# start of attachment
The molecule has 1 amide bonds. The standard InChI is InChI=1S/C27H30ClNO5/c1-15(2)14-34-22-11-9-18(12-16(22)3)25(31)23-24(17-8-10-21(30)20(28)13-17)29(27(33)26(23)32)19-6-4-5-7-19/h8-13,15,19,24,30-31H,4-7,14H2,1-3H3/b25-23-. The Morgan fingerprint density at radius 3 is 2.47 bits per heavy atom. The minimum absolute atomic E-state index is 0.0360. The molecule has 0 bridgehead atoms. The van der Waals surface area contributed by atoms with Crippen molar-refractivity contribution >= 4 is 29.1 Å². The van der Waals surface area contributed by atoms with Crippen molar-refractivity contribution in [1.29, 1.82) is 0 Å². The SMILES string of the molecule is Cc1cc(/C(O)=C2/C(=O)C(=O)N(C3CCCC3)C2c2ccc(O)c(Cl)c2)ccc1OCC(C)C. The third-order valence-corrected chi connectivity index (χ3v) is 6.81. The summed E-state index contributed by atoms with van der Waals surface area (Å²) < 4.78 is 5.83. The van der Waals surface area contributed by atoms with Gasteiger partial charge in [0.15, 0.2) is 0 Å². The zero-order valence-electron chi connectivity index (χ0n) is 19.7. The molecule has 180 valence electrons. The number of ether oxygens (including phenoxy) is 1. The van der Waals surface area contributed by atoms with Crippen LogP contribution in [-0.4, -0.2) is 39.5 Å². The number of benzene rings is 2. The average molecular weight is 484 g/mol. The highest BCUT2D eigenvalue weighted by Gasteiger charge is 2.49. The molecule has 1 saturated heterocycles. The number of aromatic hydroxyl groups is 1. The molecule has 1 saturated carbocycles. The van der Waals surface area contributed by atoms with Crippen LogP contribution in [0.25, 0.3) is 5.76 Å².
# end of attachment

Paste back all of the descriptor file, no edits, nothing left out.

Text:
The molecule has 1 amide bonds. The standard InChI is InChI=1S/C27H30ClNO5/c1-15(2)14-34-22-11-9-18(12-16(22)3)25(31)23-24(17-8-10-21(30)20(28)13-17)29(27(33)26(23)32)19-6-4-5-7-19/h8-13,15,19,24,30-31H,4-7,14H2,1-3H3/b25-23-. The Morgan fingerprint density at radius 3 is 2.47 bits per heavy atom. The minimum absolute atomic E-state index is 0.0360. The molecule has 0 bridgehead atoms. The van der Waals surface area contributed by atoms with Crippen molar-refractivity contribution >= 4 is 29.1 Å². The van der Waals surface area contributed by atoms with Crippen molar-refractivity contribution in [1.29, 1.82) is 0 Å². The SMILES string of the molecule is Cc1cc(/C(O)=C2/C(=O)C(=O)N(C3CCCC3)C2c2ccc(O)c(Cl)c2)ccc1OCC(C)C. The third-order valence-corrected chi connectivity index (χ3v) is 6.81. The summed E-state index contributed by atoms with van der Waals surface area (Å²) < 4.78 is 5.83. The van der Waals surface area contributed by atoms with Gasteiger partial charge in [0.15, 0.2) is 0 Å². The zero-order valence-electron chi connectivity index (χ0n) is 19.7. The molecule has 180 valence electrons. The number of ether oxygens (including phenoxy) is 1. The van der Waals surface area contributed by atoms with Crippen LogP contribution in [-0.4, -0.2) is 39.5 Å². The number of benzene rings is 2. The average molecular weight is 484 g/mol. The highest BCUT2D eigenvalue weighted by Gasteiger charge is 2.49. The molecule has 1 saturated heterocycles. The number of aromatic hydroxyl groups is 1. The molecule has 1 saturated carbocycles. The van der Waals surface area contributed by atoms with Crippen LogP contribution in [0.25, 0.3) is 5.76 Å².